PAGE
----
Organizations using downtown banners to raise awareness for specific causes will have to find other locations after the city approved changes to its banner program Tuesday.

Community organizations that had used banners lining Washington Street to raise awareness for their causes are going to have to revisit their marketing plans.

That’s because the Columbus Board of Works has changed its downtown banner policy, voting Tuesday to revert to the program’s original intent from the 1990s.

Starting Jan. 1, banners will be required to promote the downtown area, encourage tourism and be event-specific, said Robin Hilber, the city’s community development programs coordinator.

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The change — approved in a 5-0 vote — means that banners recognizing specific organizations, anniversaries or causes will no longer be allowed. Hilber said the city gets about 20 requests annually to display banners, and said it has become challenging to accommodate all of them.

Seven groups that had been utilizing downtown banners will no longer be eligible under the approved changes.

Judy Lifferth, organizer of National Family Week in Bartholomew County, spoke in opposition to the proposal.

“I believe banners represent families,” Lifferth said.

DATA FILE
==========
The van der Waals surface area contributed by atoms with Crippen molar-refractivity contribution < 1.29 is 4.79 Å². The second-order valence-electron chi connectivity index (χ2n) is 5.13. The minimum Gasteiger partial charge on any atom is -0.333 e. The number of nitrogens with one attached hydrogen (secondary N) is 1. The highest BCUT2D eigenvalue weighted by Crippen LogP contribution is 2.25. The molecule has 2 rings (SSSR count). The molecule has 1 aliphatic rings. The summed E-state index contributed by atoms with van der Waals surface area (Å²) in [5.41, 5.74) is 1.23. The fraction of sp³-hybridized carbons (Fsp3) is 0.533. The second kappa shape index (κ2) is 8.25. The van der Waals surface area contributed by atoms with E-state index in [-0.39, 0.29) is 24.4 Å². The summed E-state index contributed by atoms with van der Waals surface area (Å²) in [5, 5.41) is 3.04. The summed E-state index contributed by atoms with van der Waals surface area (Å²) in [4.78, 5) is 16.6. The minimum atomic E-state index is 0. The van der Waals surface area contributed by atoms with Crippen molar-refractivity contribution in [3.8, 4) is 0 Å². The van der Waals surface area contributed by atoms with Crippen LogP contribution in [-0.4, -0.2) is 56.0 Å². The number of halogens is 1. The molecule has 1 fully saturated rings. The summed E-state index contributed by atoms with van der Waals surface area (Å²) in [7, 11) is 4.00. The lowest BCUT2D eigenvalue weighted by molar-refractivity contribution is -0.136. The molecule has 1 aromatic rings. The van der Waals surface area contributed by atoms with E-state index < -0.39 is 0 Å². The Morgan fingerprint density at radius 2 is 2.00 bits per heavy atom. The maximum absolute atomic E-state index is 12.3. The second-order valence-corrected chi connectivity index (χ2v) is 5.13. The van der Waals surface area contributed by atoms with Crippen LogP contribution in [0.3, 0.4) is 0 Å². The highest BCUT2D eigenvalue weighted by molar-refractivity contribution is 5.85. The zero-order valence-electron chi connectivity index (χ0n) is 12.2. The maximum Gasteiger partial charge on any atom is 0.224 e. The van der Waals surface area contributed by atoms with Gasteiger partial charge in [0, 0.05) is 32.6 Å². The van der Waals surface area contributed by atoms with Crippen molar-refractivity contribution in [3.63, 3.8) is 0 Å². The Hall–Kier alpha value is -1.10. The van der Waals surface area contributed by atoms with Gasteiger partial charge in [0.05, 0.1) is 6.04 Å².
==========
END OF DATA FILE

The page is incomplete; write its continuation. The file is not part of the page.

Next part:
Mary Ferdon, executive director of administration and community development with the city, told members that all affected organizations have been notified.

While some have expressed disappointment, “by and large, a number of them understand what we’re doing,” she said.

Karen Niverson, executive director of the Columbus Area Visitors Center, said she favored returning the banner program to its original purpose — to drive people to local events and boost the local economy.

“That’s what this program is intended to do,” she said.

Niverson also said she thought the community would be able to help organizations find other locations to get out their messages.

New downtown banner program

Starting Jan. 1, banners along Washington Street will be required to promote the downtown area, encourage tourism and be event-specific,

Applicants will be asked to include the number of people expected to attend their events, the number of participants from outside Bartholomew County and the number of overnight hotel stays that are expected.

Installation and removal costs will increase from $125 to $150.

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Matt Kent is a reporter for The Republic. He can be reached at 812-379-5712 or mkent@therepublic.com